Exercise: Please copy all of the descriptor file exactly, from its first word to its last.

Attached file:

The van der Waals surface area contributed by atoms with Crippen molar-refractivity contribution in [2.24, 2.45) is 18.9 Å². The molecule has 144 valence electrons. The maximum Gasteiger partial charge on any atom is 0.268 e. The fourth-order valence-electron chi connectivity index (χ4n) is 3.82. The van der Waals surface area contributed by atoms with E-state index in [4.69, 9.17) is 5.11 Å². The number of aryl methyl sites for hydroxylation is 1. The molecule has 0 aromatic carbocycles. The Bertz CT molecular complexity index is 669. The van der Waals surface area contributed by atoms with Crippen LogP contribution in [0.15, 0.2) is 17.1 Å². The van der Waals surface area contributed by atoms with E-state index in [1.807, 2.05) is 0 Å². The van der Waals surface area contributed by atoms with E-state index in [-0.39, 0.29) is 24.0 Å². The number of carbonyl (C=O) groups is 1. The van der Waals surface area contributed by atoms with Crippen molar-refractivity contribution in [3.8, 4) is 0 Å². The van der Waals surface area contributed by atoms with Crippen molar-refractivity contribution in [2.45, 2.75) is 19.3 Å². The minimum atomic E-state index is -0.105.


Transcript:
The van der Waals surface area contributed by atoms with Crippen molar-refractivity contribution in [2.24, 2.45) is 18.9 Å². The molecule has 144 valence electrons. The maximum Gasteiger partial charge on any atom is 0.268 e. The fourth-order valence-electron chi connectivity index (χ4n) is 3.82. The van der Waals surface area contributed by atoms with E-state index in [4.69, 9.17) is 5.11 Å². The number of aryl methyl sites for hydroxylation is 1. The molecule has 0 aromatic carbocycles. The Bertz CT molecular complexity index is 669. The van der Waals surface area contributed by atoms with Crippen LogP contribution in [0.15, 0.2) is 17.1 Å². The van der Waals surface area contributed by atoms with E-state index in [1.807, 2.05) is 0 Å². The van der Waals surface area contributed by atoms with E-state index in [-0.39, 0.29) is 24.0 Å². The number of carbonyl (C=O) groups is 1. The van der Waals surface area contributed by atoms with Crippen molar-refractivity contribution in [3.8, 4) is 0 Å². The van der Waals surface area contributed by atoms with Crippen molar-refractivity contribution in [2.45, 2.75) is 19.3 Å². The minimum atomic E-state index is -0.105.